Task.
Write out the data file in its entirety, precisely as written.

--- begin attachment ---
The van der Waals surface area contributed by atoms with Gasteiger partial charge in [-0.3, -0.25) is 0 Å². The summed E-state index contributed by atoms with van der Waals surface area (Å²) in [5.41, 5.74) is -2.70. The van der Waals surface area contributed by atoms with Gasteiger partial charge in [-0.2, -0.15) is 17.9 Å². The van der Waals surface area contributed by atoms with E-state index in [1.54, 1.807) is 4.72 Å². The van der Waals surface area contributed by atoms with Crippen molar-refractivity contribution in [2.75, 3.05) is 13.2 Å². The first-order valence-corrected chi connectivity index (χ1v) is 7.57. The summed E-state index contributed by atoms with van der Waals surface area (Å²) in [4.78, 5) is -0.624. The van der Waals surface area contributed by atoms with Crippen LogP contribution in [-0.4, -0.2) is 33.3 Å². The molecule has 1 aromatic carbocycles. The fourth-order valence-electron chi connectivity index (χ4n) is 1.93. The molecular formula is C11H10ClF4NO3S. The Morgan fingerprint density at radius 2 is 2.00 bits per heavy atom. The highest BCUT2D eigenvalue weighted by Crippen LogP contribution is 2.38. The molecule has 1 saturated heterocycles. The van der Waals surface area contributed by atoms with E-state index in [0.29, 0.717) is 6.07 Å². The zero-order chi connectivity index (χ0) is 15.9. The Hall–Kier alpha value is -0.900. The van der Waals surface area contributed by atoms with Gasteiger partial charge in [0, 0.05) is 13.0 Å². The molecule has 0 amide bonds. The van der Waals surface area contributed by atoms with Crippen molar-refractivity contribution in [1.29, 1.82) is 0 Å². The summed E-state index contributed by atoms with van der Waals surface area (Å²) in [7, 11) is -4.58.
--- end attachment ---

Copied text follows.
The van der Waals surface area contributed by atoms with Gasteiger partial charge in [-0.3, -0.25) is 0 Å². The summed E-state index contributed by atoms with van der Waals surface area (Å²) in [5.41, 5.74) is -2.70. The van der Waals surface area contributed by atoms with Gasteiger partial charge in [-0.2, -0.15) is 17.9 Å². The van der Waals surface area contributed by atoms with E-state index in [1.54, 1.807) is 4.72 Å². The van der Waals surface area contributed by atoms with Crippen molar-refractivity contribution in [2.75, 3.05) is 13.2 Å². The first-order valence-corrected chi connectivity index (χ1v) is 7.57. The summed E-state index contributed by atoms with van der Waals surface area (Å²) in [4.78, 5) is -0.624. The van der Waals surface area contributed by atoms with Crippen LogP contribution in [-0.4, -0.2) is 33.3 Å². The molecule has 1 aromatic carbocycles. The fourth-order valence-electron chi connectivity index (χ4n) is 1.93. The molecular formula is C11H10ClF4NO3S. The Morgan fingerprint density at radius 2 is 2.00 bits per heavy atom. The highest BCUT2D eigenvalue weighted by Crippen LogP contribution is 2.38. The molecule has 1 saturated heterocycles. The van der Waals surface area contributed by atoms with E-state index in [0.29, 0.717) is 6.07 Å². The zero-order chi connectivity index (χ0) is 15.9. The Hall–Kier alpha value is -0.900. The van der Waals surface area contributed by atoms with Gasteiger partial charge in [0, 0.05) is 13.0 Å². The molecule has 0 amide bonds. The van der Waals surface area contributed by atoms with Crippen molar-refractivity contribution in [1.29, 1.82) is 0 Å². The summed E-state index contributed by atoms with van der Waals surface area (Å²) in [7, 11) is -4.58.